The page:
Since R2095 is similar in age and geography to ‘C.’brevis, it is conceivable that it might belong to this species; indeed, Lydekker (1893a) assumed this to be the case, based on it being distinct from ‘Eucamerotus’ (‘Hoplosaurus’ of his usage) and on the unjustified assumption that there were no more than two Wealden sauropods. However, this assignment cannot be supported owing to the lack of overlapping material.

To confuse matters further, during part of the nineteenth and twentieth centuries, ‘C.’brevis was referred to by the name Morosaurus brevis; and it is under this name that R2095 is catalogued. The description of Morosaurus imparMarsh, 1878a from the Morrison Formation of Como Bluff in Wyoming initiated the naming of several new Morosaurus species, and the referral to this genus of species previously classified elsewhere (Marsh 1878b, 1889). Marsh (1889) evidently thought that Morosaurus might occur in Europe, as ‘Pelorosaurusbecklesii was among the species he referred to it. Nicholson and Lydekker (1889), regarding ‘P.’becklesii as a junior synonym of ‘Cetiosaurusbrevis and agreeing with Marsh's referral of ‘P.’becklesii to Morosaurus, then incorrectly used the new combination Morosaurus brevis. This name was now being used for assorted Lower Cretaceous English sauropods belonging to quite different taxa. Use of M. brevis was perpetuated by Lydekker (1890, 1893a) and Swinton (1934, 1936). However, Marsh's (1889) original referral of ‘Pelorosaurusbecklesii to Morosaurus was unsubstantiated as no unique characters shared by the two were identified. The name Morosaurus was later shown to be a junior synonym of Camarasaurus (Osborn and Mook 1921), so this name is not available for R2095 because it is tied to a holotype now regarded as a junior subjective synonym.

In addition to the named taxa discussed above, a large sauropod metacarpal from Bexhill beach, derived from the Hastings Beds Group, has been identified as diplodocid (Anonymous 2005), an identification confirmed by Matthew F. Bonnan (pers. comm. 2006 to DN). If correctly identified, this specimen indicates the presence of at least three higher sauropod taxa in the Hastings Beds Group (diplodocids, basal titanosauriforms and titanosaurs) or four if X. proneneukos indeed represents a new group. The presence of these several different taxa in coeval or near-coeval sediments is not unexpected given the high genus-level sauropod diversity present in many other sauropod-bearing units (e.g. Morrison Formation, Tendaguru Formation).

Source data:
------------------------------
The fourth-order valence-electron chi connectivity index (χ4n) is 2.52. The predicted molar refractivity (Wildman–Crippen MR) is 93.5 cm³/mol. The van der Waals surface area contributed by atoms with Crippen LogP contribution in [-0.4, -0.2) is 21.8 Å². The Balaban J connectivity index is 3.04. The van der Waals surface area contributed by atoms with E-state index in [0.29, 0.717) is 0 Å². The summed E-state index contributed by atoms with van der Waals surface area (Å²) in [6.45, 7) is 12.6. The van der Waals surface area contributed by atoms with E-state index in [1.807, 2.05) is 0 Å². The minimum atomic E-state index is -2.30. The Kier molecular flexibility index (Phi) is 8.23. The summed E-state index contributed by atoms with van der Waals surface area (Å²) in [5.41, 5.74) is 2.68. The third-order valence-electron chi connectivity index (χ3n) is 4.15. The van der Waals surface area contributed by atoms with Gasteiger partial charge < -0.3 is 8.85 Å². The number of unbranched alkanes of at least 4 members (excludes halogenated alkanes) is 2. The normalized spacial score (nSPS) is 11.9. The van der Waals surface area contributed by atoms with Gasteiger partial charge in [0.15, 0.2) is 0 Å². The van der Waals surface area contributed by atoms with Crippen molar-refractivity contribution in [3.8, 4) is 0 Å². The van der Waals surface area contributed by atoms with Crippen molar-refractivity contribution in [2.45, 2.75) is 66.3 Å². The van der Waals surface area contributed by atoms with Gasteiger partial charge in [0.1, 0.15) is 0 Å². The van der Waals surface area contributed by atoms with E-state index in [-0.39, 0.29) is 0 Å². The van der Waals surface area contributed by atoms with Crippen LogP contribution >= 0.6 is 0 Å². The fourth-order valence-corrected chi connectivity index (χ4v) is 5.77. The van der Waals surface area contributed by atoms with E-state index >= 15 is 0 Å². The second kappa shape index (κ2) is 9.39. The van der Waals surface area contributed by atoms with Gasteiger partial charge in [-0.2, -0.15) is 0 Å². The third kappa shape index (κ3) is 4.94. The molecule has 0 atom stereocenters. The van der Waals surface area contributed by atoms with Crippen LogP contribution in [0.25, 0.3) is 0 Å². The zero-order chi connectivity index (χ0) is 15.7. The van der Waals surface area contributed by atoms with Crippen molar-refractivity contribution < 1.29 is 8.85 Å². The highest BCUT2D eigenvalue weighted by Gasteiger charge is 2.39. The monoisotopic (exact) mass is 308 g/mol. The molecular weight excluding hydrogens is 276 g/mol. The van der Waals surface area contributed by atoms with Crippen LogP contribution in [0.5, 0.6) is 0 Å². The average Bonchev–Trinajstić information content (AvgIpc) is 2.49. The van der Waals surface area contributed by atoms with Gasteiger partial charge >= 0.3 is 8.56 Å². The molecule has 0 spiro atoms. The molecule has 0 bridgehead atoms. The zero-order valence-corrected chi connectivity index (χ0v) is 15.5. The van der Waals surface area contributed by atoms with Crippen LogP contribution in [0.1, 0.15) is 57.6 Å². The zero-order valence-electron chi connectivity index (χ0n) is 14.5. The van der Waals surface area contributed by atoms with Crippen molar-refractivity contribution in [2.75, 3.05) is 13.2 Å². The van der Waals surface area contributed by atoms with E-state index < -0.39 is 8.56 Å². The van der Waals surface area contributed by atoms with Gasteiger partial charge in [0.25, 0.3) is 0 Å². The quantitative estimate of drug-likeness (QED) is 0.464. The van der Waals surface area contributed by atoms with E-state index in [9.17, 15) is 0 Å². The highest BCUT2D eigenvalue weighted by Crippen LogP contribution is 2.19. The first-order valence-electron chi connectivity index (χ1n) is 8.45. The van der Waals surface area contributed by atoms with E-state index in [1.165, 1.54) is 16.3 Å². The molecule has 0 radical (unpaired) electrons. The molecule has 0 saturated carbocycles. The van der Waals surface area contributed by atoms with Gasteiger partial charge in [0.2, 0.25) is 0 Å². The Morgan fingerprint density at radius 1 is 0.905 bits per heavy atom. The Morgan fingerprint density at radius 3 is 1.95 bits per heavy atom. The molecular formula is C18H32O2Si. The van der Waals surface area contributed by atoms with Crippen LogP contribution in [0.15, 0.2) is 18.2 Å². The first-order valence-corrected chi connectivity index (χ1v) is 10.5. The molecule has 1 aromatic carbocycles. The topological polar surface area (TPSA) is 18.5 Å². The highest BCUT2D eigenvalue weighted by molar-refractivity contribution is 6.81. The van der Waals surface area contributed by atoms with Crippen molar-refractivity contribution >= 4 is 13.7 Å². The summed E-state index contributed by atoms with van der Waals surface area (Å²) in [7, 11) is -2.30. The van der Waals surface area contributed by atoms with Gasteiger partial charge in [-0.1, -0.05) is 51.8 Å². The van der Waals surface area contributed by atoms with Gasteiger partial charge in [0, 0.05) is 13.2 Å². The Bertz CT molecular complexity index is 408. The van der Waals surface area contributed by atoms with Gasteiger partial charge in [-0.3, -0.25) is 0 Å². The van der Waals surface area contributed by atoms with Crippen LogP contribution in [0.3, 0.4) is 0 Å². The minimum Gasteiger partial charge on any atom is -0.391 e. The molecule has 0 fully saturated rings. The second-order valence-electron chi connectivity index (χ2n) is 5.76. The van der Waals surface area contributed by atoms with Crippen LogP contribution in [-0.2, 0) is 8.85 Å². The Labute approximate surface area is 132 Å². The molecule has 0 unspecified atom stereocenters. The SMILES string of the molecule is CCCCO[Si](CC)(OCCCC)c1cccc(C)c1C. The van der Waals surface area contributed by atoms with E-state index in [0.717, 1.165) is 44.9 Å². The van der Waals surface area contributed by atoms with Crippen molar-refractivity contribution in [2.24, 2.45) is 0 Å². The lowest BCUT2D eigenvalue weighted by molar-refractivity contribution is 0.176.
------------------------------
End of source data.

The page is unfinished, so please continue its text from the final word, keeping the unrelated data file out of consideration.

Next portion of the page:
Length and mass

Table 1 shows comparative measurements of R2095 and the dorsal vertebrae of other neosauropods. We can reach some conclusions about the probable size of X. proneneukos by comparing its measurements with those of a typical brachiosaurid and a typical diplodocid, reference taxa that bracket the known range of sauropod shapes.

The estimated total centrum length of R2095 including the missing condyle is 200 mm, compared with 330 mm for the seventh dorsal vertebra of Brachiosaurus brancai HMN SII (Janensch 1950, p. 44): about 60 per cent as long. If R2095 were built like a brachiosaurid, then it would be 60 per cent as long as HMN SII, yielding a length of 15 m based on Paul's (1988) estimate of 25 m for that specimen.

The average cotyle diameter of R2095 is 165 mm, compared with 270 mm for HMN SII: again, about 60 per cent. If the two animals were isometrically similar, R2095's mass would have been about 0·63 = 22 per cent that of HMN SII. SII's mass has been variously estimated as 78,258 kg (Colbert 1962), 14,900 kg (Russell et al. 1980), 46,600 kg (Alexander 1985), 29,000 kg (Anderson et al. 1985), 31,500 kg (Paul 1988), 74,420 kg (Gunga et al. 1995), 37,400 kg (Christiansen 1997) and 25,789 kg (Henderson 2004). Of these estimates, those of Russell et al. (1980) and Anderson et al. (1985) can be discarded, as they were extrapolated by limb-bone allometry rather than calculated from the volume of models. The estimates of Colbert (1962) and Gunga et al. (1995) can also be discarded, as they are based on obviously overweight models. The average of the remaining four estimates is 35,322 kg. Based on this figure, the mass of R2095 might have been in the region of 7600 kg, about the weight of a large African bush elephant (Loxodonta africana).

R2095 would have been longer and lighter if it were built like a diplodocid. Its centrum length and average cotyle diameter of 200 mm and 165 mm compare with measurements of 270 mm and 295 mm for corresponding vertebrae in Diplodocus carnegii CM 84. Therefore, if X. proneneukos were diplodocid-like it would be perhaps 74 per cent as long as a 27-m Diplodocus, i.e. 20 m. Its volume can be estimated as proportional to its centrum length multiplied by the square of its average cotyle diameter, under which assumption it would have been 23 per cent as heavy as Diplodocus: 2800 kg, based on Wedel's (2005) mass estimate of 12,000 kg for CM 84.

While R2095 represents an animal that is small by sauropod standards, neurocentral fusion is complete and the sutures completely obliterated, indicating that it belonged to an individual that was mostly or fully grown (Brochu 1996).

Sauropod diversity